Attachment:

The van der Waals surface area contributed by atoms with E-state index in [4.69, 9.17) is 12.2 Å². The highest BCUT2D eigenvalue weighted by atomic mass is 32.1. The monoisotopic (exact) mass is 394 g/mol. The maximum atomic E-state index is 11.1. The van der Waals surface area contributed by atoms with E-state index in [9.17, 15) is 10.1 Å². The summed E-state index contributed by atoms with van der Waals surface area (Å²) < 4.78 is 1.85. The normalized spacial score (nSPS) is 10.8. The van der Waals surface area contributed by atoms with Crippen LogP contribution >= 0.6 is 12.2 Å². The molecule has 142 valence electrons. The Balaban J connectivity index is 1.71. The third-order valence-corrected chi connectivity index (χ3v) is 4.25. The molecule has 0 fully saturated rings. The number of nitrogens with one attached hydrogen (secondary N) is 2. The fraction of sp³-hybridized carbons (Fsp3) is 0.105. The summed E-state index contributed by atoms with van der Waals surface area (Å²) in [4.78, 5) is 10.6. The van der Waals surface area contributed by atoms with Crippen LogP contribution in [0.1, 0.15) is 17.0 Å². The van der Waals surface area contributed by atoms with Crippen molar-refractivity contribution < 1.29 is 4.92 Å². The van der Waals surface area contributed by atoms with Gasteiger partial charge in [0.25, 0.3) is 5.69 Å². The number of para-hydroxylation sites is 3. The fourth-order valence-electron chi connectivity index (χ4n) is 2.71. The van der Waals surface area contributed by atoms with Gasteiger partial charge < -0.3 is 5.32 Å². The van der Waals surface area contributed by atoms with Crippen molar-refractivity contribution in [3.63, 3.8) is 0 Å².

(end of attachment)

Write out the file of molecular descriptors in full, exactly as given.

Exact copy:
The van der Waals surface area contributed by atoms with E-state index in [4.69, 9.17) is 12.2 Å². The highest BCUT2D eigenvalue weighted by atomic mass is 32.1. The monoisotopic (exact) mass is 394 g/mol. The maximum atomic E-state index is 11.1. The van der Waals surface area contributed by atoms with E-state index in [9.17, 15) is 10.1 Å². The summed E-state index contributed by atoms with van der Waals surface area (Å²) < 4.78 is 1.85. The normalized spacial score (nSPS) is 10.8. The van der Waals surface area contributed by atoms with Crippen LogP contribution >= 0.6 is 12.2 Å². The molecule has 142 valence electrons. The Balaban J connectivity index is 1.71. The third-order valence-corrected chi connectivity index (χ3v) is 4.25. The molecule has 0 fully saturated rings. The number of nitrogens with one attached hydrogen (secondary N) is 2. The fraction of sp³-hybridized carbons (Fsp3) is 0.105. The summed E-state index contributed by atoms with van der Waals surface area (Å²) in [4.78, 5) is 10.6. The van der Waals surface area contributed by atoms with Crippen LogP contribution in [0.1, 0.15) is 17.0 Å². The van der Waals surface area contributed by atoms with Crippen molar-refractivity contribution < 1.29 is 4.92 Å². The van der Waals surface area contributed by atoms with Gasteiger partial charge in [0.25, 0.3) is 5.69 Å². The number of para-hydroxylation sites is 3. The fourth-order valence-electron chi connectivity index (χ4n) is 2.71. The van der Waals surface area contributed by atoms with Gasteiger partial charge < -0.3 is 5.32 Å². The van der Waals surface area contributed by atoms with Crippen molar-refractivity contribution in [3.63, 3.8) is 0 Å².